Part of our in-depth series exploring the forts of Northern Early America
Old Fort Johnson is located at the corner of Routes 5 and 67
One mile west of Amsterdam, NY
The history of Fort Johnson and its builder, William Johnson, began with his arrival in America from Ireland in 1738; when he was 23 years old and was to oversee his Uncle Peter Warren's land holdings south of the present day city of Amsterdam, in the colony of New York. Despite his promise to his uncle not to start a settlement of his own, William purchased a tract of land north of the Mohawk River in 1739; he moved there, building a house in 1743 called Mount Johnson; here he developed a fur trade that became the basis of his fortune. William Johnson soon became involved in colonial politics; he provisioned British military posts, kept the Indians friendly to the British, served in the New York colonial legislature, and in 1756 was commissioned Superintendent of all the affairs of the Six Nations and other Northern Indians.
William Johnson constructed a larger house for himself and his family; acting as his own architect, Johnson built a large three-story stone house about a mile west of his first home; following the Georgian style of architecture, it was finished in 1749 and was to be called Fort Johnson. Along with the house, grist mill and out buildings were on the property; structures flanked the house on the front and were fortified as a means of defense from attack by the French.
With Sir William's removal to Johnson Hall in 1763, Fort Johnson was given to his son John, who married Mary Watts, a member of a prominent New York family; John occupied the Fort until 1774, when upon Sir William's death, John inherited the baronetcy and moved to Johnson Hall.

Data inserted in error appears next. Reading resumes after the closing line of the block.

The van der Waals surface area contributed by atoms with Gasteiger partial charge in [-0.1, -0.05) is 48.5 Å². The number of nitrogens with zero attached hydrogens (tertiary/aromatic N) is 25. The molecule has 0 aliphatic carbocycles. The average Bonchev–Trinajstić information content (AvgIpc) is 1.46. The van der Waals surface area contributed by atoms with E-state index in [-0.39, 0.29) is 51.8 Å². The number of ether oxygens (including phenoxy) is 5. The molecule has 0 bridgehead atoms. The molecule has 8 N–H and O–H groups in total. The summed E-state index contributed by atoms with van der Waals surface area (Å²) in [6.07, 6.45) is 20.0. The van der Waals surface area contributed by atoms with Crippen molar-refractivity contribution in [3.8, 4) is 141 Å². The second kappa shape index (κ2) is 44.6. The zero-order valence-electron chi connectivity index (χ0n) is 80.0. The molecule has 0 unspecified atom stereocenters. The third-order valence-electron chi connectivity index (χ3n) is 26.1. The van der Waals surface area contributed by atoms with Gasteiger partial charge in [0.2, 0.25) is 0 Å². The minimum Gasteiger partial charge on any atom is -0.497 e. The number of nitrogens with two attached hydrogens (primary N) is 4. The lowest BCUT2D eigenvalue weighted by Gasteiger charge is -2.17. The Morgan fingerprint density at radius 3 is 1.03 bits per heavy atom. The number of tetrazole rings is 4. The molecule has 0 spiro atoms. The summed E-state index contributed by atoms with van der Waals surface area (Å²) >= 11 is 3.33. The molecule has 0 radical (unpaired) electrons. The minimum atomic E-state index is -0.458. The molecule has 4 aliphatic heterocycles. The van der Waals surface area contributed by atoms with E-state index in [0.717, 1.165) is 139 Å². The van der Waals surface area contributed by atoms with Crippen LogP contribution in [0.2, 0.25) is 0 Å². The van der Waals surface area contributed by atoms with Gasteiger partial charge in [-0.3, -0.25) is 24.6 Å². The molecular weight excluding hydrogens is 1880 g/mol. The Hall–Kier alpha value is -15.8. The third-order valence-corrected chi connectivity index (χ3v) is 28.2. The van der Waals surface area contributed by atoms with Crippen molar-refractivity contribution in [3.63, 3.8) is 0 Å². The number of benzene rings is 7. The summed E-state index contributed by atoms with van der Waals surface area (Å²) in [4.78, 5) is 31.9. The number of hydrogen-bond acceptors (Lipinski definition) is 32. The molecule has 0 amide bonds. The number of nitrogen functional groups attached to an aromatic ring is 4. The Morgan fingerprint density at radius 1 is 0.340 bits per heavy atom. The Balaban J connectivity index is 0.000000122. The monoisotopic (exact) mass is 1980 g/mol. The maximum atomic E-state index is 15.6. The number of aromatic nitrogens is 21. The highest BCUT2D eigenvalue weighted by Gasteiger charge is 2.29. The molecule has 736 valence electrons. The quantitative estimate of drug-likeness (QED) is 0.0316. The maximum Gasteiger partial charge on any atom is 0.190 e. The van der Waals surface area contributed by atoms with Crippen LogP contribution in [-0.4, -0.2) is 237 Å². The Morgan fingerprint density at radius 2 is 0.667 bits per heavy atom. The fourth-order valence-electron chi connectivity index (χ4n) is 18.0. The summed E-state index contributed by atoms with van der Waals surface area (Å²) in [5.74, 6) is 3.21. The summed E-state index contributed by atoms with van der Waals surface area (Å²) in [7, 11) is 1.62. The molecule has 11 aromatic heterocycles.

Seventeen hundred seventy-five saw the outbreak of the American Revolution and Sir John Johnson's decision to remain loyal to the British Crown; Sir John was attainted a traitor, and he and his family fled to Canada; all Johnson property was confiscated, with Fort Johnson seized by the Tryon County Committee of Sequestration in 1777; and Fort Johnson and all the furnishings were sold at auction.
Throughout the nineteenth century the house passed through many hands; in 1905, the Fort was again for sale; it was purchased by Brigadier General John Watts DePeyster, a Great-Nephew of Lady Mary Watts, and given to the Montgomery County Historical Society.
NYS thruway Exit 27, turn right onto Rt. 30, Over bridge into Amsterdam, Turn left at the Library onto Rt. 5 west.
Hours & Admission
We are open for tours mid-May to mid-October,
Wednesday through Saturday,
10am to 4pm (last tour 3pm)
Sunday hours are 1pm to 5pm
The site is closed for tours on most major holidays
Group tours are available up request. Please call 518-843-0300 or e-mail [email protected] for more details.
A small admission donation of $5.00 for adults is charged. Children under 12 are admitted free.
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